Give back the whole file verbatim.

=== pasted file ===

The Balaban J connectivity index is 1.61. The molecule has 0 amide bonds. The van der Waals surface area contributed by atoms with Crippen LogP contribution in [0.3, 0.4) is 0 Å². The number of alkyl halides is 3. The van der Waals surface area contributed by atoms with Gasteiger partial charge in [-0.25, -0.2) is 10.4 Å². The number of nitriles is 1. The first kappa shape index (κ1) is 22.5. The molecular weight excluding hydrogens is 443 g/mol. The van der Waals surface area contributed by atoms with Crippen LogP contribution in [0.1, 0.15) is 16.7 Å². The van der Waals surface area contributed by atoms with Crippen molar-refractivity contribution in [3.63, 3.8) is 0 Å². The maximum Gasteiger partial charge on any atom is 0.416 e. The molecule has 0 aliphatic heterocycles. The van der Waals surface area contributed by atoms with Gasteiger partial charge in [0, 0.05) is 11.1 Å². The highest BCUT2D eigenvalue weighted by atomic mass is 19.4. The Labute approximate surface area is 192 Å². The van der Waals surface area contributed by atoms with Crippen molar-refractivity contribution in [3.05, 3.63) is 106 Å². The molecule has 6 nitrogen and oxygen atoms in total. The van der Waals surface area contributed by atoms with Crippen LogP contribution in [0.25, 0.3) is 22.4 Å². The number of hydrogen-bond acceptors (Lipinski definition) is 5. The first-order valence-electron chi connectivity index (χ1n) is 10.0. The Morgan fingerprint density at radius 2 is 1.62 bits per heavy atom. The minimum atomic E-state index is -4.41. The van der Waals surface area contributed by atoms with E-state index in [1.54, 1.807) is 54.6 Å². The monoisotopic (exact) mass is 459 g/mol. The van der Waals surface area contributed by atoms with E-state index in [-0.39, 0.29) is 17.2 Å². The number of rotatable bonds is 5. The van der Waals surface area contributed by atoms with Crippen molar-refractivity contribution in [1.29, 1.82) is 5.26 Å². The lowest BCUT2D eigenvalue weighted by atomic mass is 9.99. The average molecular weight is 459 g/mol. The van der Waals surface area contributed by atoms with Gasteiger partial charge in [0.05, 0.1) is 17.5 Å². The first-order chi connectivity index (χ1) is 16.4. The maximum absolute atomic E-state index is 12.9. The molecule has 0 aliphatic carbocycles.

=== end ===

The Balaban J connectivity index is 1.61. The molecule has 0 amide bonds. The van der Waals surface area contributed by atoms with Crippen LogP contribution in [0.3, 0.4) is 0 Å². The number of alkyl halides is 3. The van der Waals surface area contributed by atoms with Gasteiger partial charge in [-0.25, -0.2) is 10.4 Å². The number of nitriles is 1. The first kappa shape index (κ1) is 22.5. The molecular weight excluding hydrogens is 443 g/mol. The van der Waals surface area contributed by atoms with Crippen LogP contribution in [0.1, 0.15) is 16.7 Å². The van der Waals surface area contributed by atoms with Crippen molar-refractivity contribution in [3.63, 3.8) is 0 Å². The maximum Gasteiger partial charge on any atom is 0.416 e. The molecule has 0 aliphatic heterocycles. The van der Waals surface area contributed by atoms with Gasteiger partial charge in [0, 0.05) is 11.1 Å². The highest BCUT2D eigenvalue weighted by atomic mass is 19.4. The Labute approximate surface area is 192 Å². The van der Waals surface area contributed by atoms with Crippen molar-refractivity contribution in [3.05, 3.63) is 106 Å². The molecule has 6 nitrogen and oxygen atoms in total. The van der Waals surface area contributed by atoms with Crippen LogP contribution in [0.25, 0.3) is 22.4 Å². The number of hydrogen-bond acceptors (Lipinski definition) is 5. The first-order valence-electron chi connectivity index (χ1n) is 10.0. The Morgan fingerprint density at radius 2 is 1.62 bits per heavy atom. The minimum atomic E-state index is -4.41. The van der Waals surface area contributed by atoms with E-state index in [1.54, 1.807) is 54.6 Å². The monoisotopic (exact) mass is 459 g/mol. The van der Waals surface area contributed by atoms with E-state index in [-0.39, 0.29) is 17.2 Å². The number of rotatable bonds is 5. The van der Waals surface area contributed by atoms with Crippen molar-refractivity contribution in [1.29, 1.82) is 5.26 Å². The lowest BCUT2D eigenvalue weighted by atomic mass is 9.99. The average molecular weight is 459 g/mol. The van der Waals surface area contributed by atoms with Gasteiger partial charge in [0.05, 0.1) is 17.5 Å². The first-order chi connectivity index (χ1) is 16.4. The maximum absolute atomic E-state index is 12.9. The molecule has 0 aliphatic carbocycles.